It is surprising how often consumers think creditors are restricted to placing collection calls only during business hours.
It’s not uncommon for some for some to be irate at a rude lender daring to call after business hours. People complain about the interruption of the dinner hour or the intrusion on family time and claim credit card company calls during non-business hours are rude.
It’s true that debt collection calls seem to come at inconvenient times – but perhaps any call demand money would be inconvenient.
Before asking “can a credit card company call during non-business hours”, it’s good to stop and remember why the calls are being made. You owe money on debt you created. You agreed to make certain monthly payments and you have broken that agreement.
Collection Calls Regulated by Law
Credit card companies can call during non-business hours but only within the law. The Fair Debt Collection Practices Act (FDCPA) established guidelines for when debt collectors may call.
Calls can be made to you between 8 am and 9 pm. These hours are to be your local time, not the lenders.
Credit card companies can call you at work unless you have told them your employer disapproves. If you send a “cease and desist” letter demanding calls be stopped, the creditor can call you one time only after receipt of your letter.
Weekend and holiday calls are open to interpretation under federal guidelines but are restricted by the laws in some states. If you have given permission, creditors can call you earlier or later than the guidelines provided.
Credit card company calls during non-business hours cannot be used to harass or threaten you. The caller may not use foul language or threaten to sue you in court (though if you fail to pay, court action may be forthcoming).
Deceptive practices are prohibited. Can a credit card company call during non-business hours and request payment of your debt? Yes. However, the caller cannot threaten to garnish wages or sell your property if that action is illegal in your state.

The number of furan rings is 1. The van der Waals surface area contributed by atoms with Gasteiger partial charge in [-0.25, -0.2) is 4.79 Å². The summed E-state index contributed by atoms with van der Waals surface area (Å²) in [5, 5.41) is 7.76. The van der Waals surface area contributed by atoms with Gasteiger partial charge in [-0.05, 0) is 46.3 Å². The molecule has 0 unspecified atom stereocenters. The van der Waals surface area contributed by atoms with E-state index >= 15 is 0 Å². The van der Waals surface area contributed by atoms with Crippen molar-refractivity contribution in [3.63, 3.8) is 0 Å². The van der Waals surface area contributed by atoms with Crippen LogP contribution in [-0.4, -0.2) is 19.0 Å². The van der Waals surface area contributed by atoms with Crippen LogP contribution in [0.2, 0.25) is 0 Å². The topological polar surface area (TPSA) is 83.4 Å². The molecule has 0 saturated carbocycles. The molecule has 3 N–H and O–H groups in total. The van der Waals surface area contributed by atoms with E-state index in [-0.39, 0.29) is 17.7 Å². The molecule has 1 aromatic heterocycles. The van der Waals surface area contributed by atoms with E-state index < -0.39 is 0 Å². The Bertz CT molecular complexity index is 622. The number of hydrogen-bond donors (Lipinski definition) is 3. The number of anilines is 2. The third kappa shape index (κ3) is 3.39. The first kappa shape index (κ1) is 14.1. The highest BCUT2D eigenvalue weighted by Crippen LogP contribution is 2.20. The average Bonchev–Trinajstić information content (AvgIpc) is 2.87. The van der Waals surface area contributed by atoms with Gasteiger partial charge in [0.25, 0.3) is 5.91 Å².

If the person calling represents an after market collection agency rather than the original credit card company, they must cannot say they are with your original lending bank.
Controlling the Conversation
If you receive a collection call at work you may be interested only in ending the call quickly and saying as little as possible if you are where co-workers can hear your side of the conversation.
A credit card collection call during non-business hours is a call you should learn to manage. Know what your rights are under federal law and in the state where you live.
Instead of just responding in a defensive way to a credit card collection call, there are questions you should ask and answers you should refuse to give.
You have the right to know who is calling so ask the person’s name. They may not give you an accurate name – but should the case go to court that could be a factor.
If you have the ability to record the call, tell them you are recording the call immediately after asking for their name. Ask if they are calling for the credit card company or are employed by a debt collection company. Ask until you get a clear answer.
Do not answer any questions about your income, pay dates, amount of take home pay or whether your spouse is working. Your sources of income are not the caller’s business. Do not say where you bank, what your mortgage or rent amount is or whether you have other loans.
- Do you want to know why your credit card application was rejected?
- How do you calculate your monthly payment on your cards?
- Is it possible to check status on your card application, or?
Can a credit card company call during non-business hours for a late payment? Yes, they can as long as the calls are made within the parameters of the federal guidelines and state laws in the state where you live.